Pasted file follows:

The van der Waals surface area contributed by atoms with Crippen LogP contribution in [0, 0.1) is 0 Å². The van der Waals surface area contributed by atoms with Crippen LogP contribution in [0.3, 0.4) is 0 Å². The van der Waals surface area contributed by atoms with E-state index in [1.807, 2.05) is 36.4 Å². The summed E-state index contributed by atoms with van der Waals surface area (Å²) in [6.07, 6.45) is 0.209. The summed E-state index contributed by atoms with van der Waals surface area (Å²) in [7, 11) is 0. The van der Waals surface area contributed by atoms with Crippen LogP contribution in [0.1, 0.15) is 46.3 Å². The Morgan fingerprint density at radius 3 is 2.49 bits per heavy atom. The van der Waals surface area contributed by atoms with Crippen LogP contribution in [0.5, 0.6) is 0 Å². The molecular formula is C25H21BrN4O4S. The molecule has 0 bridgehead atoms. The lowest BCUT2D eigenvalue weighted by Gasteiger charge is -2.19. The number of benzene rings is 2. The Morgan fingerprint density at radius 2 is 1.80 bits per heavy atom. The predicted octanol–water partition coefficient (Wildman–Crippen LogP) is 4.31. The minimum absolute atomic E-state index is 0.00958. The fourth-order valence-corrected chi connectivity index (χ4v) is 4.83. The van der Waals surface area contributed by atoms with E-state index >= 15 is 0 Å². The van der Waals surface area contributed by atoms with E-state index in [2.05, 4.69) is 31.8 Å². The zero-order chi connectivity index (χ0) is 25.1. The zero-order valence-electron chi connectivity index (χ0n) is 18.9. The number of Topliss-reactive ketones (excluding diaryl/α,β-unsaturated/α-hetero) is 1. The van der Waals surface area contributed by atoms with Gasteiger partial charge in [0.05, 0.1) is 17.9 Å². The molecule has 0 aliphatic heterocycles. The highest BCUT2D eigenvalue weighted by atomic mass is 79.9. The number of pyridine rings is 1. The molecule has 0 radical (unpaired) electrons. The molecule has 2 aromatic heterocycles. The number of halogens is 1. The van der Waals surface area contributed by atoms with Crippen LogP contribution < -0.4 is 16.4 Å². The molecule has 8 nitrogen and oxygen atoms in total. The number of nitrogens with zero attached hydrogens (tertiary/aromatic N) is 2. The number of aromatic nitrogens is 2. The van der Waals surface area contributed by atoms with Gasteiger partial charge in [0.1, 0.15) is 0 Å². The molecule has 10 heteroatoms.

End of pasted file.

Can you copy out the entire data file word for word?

The van der Waals surface area contributed by atoms with Crippen LogP contribution in [0, 0.1) is 0 Å². The van der Waals surface area contributed by atoms with Crippen LogP contribution in [0.3, 0.4) is 0 Å². The van der Waals surface area contributed by atoms with E-state index in [1.807, 2.05) is 36.4 Å². The summed E-state index contributed by atoms with van der Waals surface area (Å²) in [6.07, 6.45) is 0.209. The summed E-state index contributed by atoms with van der Waals surface area (Å²) in [7, 11) is 0. The van der Waals surface area contributed by atoms with Crippen LogP contribution in [0.1, 0.15) is 46.3 Å². The Morgan fingerprint density at radius 3 is 2.49 bits per heavy atom. The van der Waals surface area contributed by atoms with Crippen LogP contribution in [0.5, 0.6) is 0 Å². The molecular formula is C25H21BrN4O4S. The molecule has 0 bridgehead atoms. The lowest BCUT2D eigenvalue weighted by Gasteiger charge is -2.19. The number of benzene rings is 2. The Morgan fingerprint density at radius 2 is 1.80 bits per heavy atom. The predicted octanol–water partition coefficient (Wildman–Crippen LogP) is 4.31. The minimum absolute atomic E-state index is 0.00958. The fourth-order valence-corrected chi connectivity index (χ4v) is 4.83. The van der Waals surface area contributed by atoms with E-state index >= 15 is 0 Å². The van der Waals surface area contributed by atoms with E-state index in [2.05, 4.69) is 31.8 Å². The zero-order chi connectivity index (χ0) is 25.1. The zero-order valence-electron chi connectivity index (χ0n) is 18.9. The number of Topliss-reactive ketones (excluding diaryl/α,β-unsaturated/α-hetero) is 1. The van der Waals surface area contributed by atoms with Gasteiger partial charge in [0.05, 0.1) is 17.9 Å². The molecule has 0 aliphatic heterocycles. The highest BCUT2D eigenvalue weighted by atomic mass is 79.9. The number of pyridine rings is 1. The molecule has 0 radical (unpaired) electrons. The molecule has 2 aromatic heterocycles. The number of halogens is 1. The van der Waals surface area contributed by atoms with Crippen LogP contribution < -0.4 is 16.4 Å². The molecule has 8 nitrogen and oxygen atoms in total. The number of nitrogens with zero attached hydrogens (tertiary/aromatic N) is 2. The number of aromatic nitrogens is 2. The van der Waals surface area contributed by atoms with Gasteiger partial charge in [0.1, 0.15) is 0 Å². The molecule has 10 heteroatoms.